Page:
Anhinga anhinga leucogaster
Status: Rare casual spring visitor southeast.
Documentation: Description: 27-30 Apr 1975 near Wolbach, Greeley and Howard Cos (Faeh 1975).
Taxonomy: Anhinga has traditionally consisted of four subspecies worldwide that current authors generally consider separate species (Gill et al 2021). Two subspecies are recognized within newly-constituted American species Anhinga, A. anhinga (Gill et al 2021): leucogaster of southeastern United States and northern Caribbean, and anhinga of South America and southern Caribbean.
Nebraska reports are presumed leucogaster.
Spring: Three of the five reports are accepted:
30 Apr 2005 single flyover Indian Cave SP, Richardson Co (Brogie 2006)
2-5 May 1987 Fontenelle Forest, Sarpy Co (Cortelyou 1987, Williams 1987, Korpi 2018)
18 May 2017 Swan Creek WMA, Saline Co (Brogie 2018).
Two additional reports without details may be correct; they fit the above pattern of occurrence: 8 Apr 1978 Fontenelle Forest (Cortelyou 1978), and 4 May 1955 Hamilton Co.
Comments: There is a specimen, HMM 21719, taken at Wood River, Buffalo Co 20 Sep 1913 (Bray et al 1986, Swenk 1934) whose provenance we consider questionable, based on considerations discussed in Sharpe et al (2001); see also Silcock and Jorgensen (2018).
There are three additional reports which we consider not accepted; one was reported without details 30 Aug 2001 at Walnut Creek Lake, Sarpy Co, one purported to have been shot in the 1890s in the Omaha area may have been shot in Iowa or even Missouri (Swenk 1934), and no details were provided for one present for three days in late Oct 1976 at the Hamilton-Merrick Cos bridge (Swanson 1977).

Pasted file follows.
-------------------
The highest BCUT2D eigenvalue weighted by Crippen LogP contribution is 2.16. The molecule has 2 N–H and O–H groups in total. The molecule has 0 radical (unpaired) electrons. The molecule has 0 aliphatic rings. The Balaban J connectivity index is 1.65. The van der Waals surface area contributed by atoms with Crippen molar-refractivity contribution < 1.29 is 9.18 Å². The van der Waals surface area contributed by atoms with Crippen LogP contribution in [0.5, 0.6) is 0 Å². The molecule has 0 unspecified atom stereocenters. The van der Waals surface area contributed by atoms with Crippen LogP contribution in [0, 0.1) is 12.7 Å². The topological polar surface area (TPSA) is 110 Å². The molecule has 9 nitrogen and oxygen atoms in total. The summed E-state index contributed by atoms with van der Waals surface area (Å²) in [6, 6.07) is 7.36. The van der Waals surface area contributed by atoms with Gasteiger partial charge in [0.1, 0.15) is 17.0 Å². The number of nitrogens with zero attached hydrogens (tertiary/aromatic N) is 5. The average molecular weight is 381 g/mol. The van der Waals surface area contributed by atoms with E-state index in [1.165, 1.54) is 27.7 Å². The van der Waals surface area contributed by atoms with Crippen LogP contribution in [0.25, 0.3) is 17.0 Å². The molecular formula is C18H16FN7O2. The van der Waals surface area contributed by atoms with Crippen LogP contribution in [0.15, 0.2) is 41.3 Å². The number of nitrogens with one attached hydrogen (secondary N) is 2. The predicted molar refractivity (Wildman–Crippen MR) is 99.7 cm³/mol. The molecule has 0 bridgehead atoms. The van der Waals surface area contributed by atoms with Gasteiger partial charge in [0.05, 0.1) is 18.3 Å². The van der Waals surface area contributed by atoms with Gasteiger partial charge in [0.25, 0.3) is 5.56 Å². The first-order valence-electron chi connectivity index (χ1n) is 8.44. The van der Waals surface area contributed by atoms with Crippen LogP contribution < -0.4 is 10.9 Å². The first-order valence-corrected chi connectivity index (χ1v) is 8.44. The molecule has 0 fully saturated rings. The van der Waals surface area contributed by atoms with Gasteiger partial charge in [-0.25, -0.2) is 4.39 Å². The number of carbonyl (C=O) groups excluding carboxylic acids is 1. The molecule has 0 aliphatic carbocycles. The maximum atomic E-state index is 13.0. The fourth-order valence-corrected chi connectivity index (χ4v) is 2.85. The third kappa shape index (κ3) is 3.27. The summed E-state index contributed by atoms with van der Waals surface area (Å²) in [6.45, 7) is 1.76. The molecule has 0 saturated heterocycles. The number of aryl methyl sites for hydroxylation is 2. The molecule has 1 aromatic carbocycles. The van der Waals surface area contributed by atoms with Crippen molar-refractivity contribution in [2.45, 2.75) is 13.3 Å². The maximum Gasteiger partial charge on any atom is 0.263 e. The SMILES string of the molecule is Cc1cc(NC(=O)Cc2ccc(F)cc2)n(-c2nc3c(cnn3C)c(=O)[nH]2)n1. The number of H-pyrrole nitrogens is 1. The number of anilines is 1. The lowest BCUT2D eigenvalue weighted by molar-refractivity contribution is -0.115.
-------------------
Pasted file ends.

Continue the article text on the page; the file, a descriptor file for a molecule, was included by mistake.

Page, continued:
Scattered records exist for Kansas (Thompson et al 2011), where it is considered a vagrant; it occurs casually during the spring and summer in southeastern Missouri but is accidental in northern and western Missouri (Robbins 2018). The nearest breeding areas are in southeast Oklahoma and central Arkansas (AOU 1998). eBird.org (accessed April 2018) shows a pattern of rare occurrence northward in eastern Kansas and the Missouri River Valley.
HMM: Hastings Municipal Museum
SP: State Park
WMA: Wildlife Management Area (State)
American Ornithologists’ Union [AOU]. 1983. The AOU Check-list of North American birds, 6th ed. Allen Press, Lawrence, Kansas, USA.
Bray, T.E., B.K. Padelford, and W.R. Silcock. 1986. The birds of Nebraska: A critically evaluated list. Published by the authors, Bellevue, Nebraska, USA.
Brogie, M.A. 2006. 2005 (17th) Report of the NOU Records Committee. NBR 74: 69-74.
Brogie, M.A. 2018. 2017 (29th) Report of the NOU Records Committee. NBR 86: 131-142.
Cortelyou, R.G. 1978. 1978 (Fifty-third) Spring migration and Occurrence Report. NBR 46: 66-85.
Cortelyou, R.G. 1987. 1987 (Sixty-second) Spring Occurrence Report. NBR 55: 50-67.
Faeh, J. 1975. Anhinga seen in Nebraska again. NBR 43: 41-42.
Gill, F., D. Donsker, and P. Rasmussen (Eds). 2021. IOC World Bird List (v 11.2). Doi 10.14344/IOC.ML.11.2. http://www.worldbirdnames.org/.
Korpi, R. 2018. Checklist S34212356: Fontenelle Forest, Sarpy County, Nebraska, US, 5 May 1987, eBird.org, accessed 1 May 2018.
Robbins, M.B. 2018. The Status and Distribution of Birds in Missouri. University of Kansas Biodiversity Institute, Lawrence, Kansas, USA.
Silcock, W.R., and J.G. Jorgensen. 2018. Lesser Prairie-Chicken (Tympanuchus pallidicinctus), Version 1.0. In Birds of Nebraska — Online. www.BirdsofNebraska.org.
Swanson, K.S. 1977. Anhinga. NBR 45: 52.
Swenk, M.H. 1934. A Brief Synopsis of the Birds of Nebraska. III. Totipalmate Swimmers-Pelicans. NBR 2:128-136.
Williams, F. 1987. Southern Great Plains Region. American Birds 41: 454-458.
Silcock, W.R., and J.G. Jorgensen. 2021. Anhinga (Anhinga anhinga leucogaster). In Birds of Nebraska — Online. www.BirdsofNebraska.org
Birds of Nebraska – Online
Updated 3 Oct 2021